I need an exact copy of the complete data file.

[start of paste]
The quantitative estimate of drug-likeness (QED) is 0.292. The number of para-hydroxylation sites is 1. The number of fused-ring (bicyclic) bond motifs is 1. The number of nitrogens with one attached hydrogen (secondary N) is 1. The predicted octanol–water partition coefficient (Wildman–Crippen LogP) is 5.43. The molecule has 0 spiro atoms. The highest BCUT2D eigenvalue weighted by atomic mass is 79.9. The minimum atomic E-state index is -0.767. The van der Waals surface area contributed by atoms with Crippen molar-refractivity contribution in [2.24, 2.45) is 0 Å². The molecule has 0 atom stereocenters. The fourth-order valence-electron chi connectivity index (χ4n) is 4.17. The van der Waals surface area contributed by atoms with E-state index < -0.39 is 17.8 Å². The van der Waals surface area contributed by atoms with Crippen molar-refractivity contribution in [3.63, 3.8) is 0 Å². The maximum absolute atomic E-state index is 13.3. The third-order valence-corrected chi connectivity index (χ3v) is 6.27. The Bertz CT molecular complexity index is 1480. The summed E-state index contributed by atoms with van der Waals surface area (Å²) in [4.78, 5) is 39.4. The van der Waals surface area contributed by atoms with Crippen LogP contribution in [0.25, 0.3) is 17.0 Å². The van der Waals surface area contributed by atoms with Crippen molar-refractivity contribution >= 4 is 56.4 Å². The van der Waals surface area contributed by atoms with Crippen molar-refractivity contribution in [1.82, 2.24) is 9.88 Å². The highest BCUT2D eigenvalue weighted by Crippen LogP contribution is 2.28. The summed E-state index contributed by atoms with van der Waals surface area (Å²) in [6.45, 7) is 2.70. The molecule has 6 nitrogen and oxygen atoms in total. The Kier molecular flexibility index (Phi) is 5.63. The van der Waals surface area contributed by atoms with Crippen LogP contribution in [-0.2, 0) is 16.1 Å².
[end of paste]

The quantitative estimate of drug-likeness (QED) is 0.292. The number of para-hydroxylation sites is 1. The number of fused-ring (bicyclic) bond motifs is 1. The number of nitrogens with one attached hydrogen (secondary N) is 1. The predicted octanol–water partition coefficient (Wildman–Crippen LogP) is 5.43. The molecule has 0 spiro atoms. The highest BCUT2D eigenvalue weighted by atomic mass is 79.9. The minimum atomic E-state index is -0.767. The van der Waals surface area contributed by atoms with Crippen molar-refractivity contribution in [2.24, 2.45) is 0 Å². The molecule has 0 atom stereocenters. The fourth-order valence-electron chi connectivity index (χ4n) is 4.17. The van der Waals surface area contributed by atoms with E-state index < -0.39 is 17.8 Å². The van der Waals surface area contributed by atoms with Crippen molar-refractivity contribution in [3.63, 3.8) is 0 Å². The maximum absolute atomic E-state index is 13.3. The third-order valence-corrected chi connectivity index (χ3v) is 6.27. The Bertz CT molecular complexity index is 1480. The summed E-state index contributed by atoms with van der Waals surface area (Å²) in [4.78, 5) is 39.4. The van der Waals surface area contributed by atoms with Crippen LogP contribution in [0.25, 0.3) is 17.0 Å². The van der Waals surface area contributed by atoms with Crippen molar-refractivity contribution >= 4 is 56.4 Å². The van der Waals surface area contributed by atoms with Crippen molar-refractivity contribution in [1.82, 2.24) is 9.88 Å². The highest BCUT2D eigenvalue weighted by Crippen LogP contribution is 2.28. The summed E-state index contributed by atoms with van der Waals surface area (Å²) in [6.45, 7) is 2.70. The molecule has 6 nitrogen and oxygen atoms in total. The Kier molecular flexibility index (Phi) is 5.63. The van der Waals surface area contributed by atoms with Crippen LogP contribution in [-0.2, 0) is 16.1 Å².